1. Pray. I’m not concerned with      the religious aspects of the way you pray, but be grateful.  Prayer is a conscious moment of the      expression of gratitude.  Let’s face      it,  quitting an addiction like      cigarettes will have many effects on your life.  Staying willing to not smoke is the      challenge.  I get cocky – way too      fast. It’s how I have failed in the past.       I start feeling better and decide to have “just one”,      maybe a puff or sneak a whole cigarette. There is a kind of victorious      feeling in this because for the first little while I feel like I am      smoking without addiction – like I have somehow regained control of this      derailed train. I can “just choose” to have one, or not – like      three times.  Quickly this unravels      and I soon find that I am smoking more than before I quit.  Then I feel terrible about myself, and I      resign myself to a lifetime of smoking and eventual gasping horrific death      by lung cancer.  No wonder I woke up      every day in a bad mood. This is a terrible attitude! 🙂 and snapping me      out of it I believe happened only by an act of grace – in other words,      something bigger than me thinks that me staying alive longer is a good      idea, and the minute I became willing enough to work with this      “something bigger”, things became clearer.   The ticket is in keeping up this      willingness.

7- DO NOT QUIT SMOKING!!

I don’t think quitting ANYTHING works because the minute you quit – you are focusing on the negative aspect. So, instead just have an positive intention to treat yourself with more love and compassion – loving-kindness.  Smoking falls away naturally this way.  You don’t need to fight anything or really put much effort into it.  You only need to have a willingness to have an intention for self-care and love.  Let go of what happens once you make that choice, making each choice in your best interest with your knowledge of self in mind.  Be ready to do some work – letting go doesn’t nmean effortless, it means diligence.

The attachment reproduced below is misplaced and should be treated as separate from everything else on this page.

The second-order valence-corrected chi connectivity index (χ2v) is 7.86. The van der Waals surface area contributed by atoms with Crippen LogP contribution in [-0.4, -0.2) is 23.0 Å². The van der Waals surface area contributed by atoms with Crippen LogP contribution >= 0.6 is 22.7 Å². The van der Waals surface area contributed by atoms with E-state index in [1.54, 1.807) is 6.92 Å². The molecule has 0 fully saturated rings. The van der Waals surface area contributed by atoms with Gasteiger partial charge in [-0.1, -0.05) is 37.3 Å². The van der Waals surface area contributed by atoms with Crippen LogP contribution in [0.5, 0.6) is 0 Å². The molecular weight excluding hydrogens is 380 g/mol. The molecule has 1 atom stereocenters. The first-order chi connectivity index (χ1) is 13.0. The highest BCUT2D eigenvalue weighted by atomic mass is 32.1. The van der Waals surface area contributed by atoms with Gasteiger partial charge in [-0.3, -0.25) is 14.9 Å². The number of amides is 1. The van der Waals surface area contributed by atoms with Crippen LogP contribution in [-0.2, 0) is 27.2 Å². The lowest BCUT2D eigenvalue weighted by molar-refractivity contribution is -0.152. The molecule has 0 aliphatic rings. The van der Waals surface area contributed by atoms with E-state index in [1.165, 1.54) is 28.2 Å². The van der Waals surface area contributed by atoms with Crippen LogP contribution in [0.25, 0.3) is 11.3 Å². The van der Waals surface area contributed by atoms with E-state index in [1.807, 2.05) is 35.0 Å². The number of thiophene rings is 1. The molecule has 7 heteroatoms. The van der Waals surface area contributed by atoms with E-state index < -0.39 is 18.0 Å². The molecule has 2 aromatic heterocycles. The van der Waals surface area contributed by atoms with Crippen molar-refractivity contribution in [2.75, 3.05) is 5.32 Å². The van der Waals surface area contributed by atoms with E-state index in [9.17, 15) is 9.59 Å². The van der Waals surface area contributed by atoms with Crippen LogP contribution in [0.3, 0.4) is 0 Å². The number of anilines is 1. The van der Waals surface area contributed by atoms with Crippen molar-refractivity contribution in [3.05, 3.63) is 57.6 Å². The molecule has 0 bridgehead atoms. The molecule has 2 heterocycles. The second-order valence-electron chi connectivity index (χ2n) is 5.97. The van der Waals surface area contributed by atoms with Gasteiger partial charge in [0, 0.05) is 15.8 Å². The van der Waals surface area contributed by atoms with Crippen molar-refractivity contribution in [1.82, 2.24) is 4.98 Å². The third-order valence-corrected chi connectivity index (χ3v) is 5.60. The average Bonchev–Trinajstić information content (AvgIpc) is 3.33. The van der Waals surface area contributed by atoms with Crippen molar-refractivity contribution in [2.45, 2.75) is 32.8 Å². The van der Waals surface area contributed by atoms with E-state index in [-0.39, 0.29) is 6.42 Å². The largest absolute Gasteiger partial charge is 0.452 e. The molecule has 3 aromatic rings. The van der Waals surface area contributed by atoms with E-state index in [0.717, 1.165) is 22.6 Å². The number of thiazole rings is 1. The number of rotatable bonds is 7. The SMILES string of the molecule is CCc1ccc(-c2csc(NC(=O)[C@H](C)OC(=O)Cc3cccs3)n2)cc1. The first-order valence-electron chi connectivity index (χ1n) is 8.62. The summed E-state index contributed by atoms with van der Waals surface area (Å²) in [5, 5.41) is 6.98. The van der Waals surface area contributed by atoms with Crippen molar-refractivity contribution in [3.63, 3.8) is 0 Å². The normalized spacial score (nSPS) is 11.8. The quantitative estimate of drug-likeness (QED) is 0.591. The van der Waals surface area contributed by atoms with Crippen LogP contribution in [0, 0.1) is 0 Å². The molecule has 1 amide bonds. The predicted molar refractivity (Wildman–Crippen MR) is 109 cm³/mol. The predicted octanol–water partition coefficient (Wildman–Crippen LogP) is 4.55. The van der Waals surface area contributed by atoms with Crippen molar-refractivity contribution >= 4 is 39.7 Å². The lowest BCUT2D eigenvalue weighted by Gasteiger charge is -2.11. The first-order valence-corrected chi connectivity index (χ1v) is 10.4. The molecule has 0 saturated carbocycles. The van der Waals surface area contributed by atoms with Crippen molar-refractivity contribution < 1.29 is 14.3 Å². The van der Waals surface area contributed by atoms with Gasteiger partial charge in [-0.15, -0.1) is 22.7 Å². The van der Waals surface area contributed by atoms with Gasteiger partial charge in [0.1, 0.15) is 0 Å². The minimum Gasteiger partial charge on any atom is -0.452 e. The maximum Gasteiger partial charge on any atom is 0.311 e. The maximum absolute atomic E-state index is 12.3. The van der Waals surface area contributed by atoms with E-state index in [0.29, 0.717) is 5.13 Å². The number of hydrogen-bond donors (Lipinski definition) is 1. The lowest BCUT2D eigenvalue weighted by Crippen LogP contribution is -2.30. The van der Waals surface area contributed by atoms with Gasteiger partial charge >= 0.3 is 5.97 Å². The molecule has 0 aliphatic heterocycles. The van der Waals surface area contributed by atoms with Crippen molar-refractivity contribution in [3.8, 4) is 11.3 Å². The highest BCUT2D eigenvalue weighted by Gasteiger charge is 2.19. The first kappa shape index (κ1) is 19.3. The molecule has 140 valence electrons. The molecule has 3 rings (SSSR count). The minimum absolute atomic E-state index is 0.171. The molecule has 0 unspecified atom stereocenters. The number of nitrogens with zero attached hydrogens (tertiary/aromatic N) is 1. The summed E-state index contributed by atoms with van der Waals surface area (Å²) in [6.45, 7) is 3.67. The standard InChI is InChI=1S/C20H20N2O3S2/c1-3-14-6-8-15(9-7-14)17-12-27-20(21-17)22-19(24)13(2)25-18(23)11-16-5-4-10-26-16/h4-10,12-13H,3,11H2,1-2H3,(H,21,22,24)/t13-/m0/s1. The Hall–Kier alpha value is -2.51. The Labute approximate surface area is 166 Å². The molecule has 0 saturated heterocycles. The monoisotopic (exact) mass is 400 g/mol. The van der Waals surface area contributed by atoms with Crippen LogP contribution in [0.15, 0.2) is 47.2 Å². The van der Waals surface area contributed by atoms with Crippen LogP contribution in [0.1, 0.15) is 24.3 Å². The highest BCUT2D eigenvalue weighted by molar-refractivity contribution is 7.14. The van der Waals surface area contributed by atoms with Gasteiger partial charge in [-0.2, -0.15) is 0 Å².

8- TELL YOUR STORY

tell others  and keep the people in your world up to date on your progress.  people want to help and function as a community. I’d say that helping someone to live longer is a great community building incentive.  Keep your “tribe” up to date! Telling your story also reinforces to you what you re doing, the direction you are heading in and can make certain instances that have helped shape your direction more clear and useful.  Moreover, you can end up helping someone else in the process. Telling your story is way more effective than becoming a nagging and annoying “reformed smoker”. You can’t change anyone – but you can certainly inspire them.

My day three diatribe from my wobbly soapbox…let’s see how this goes…:)

Peace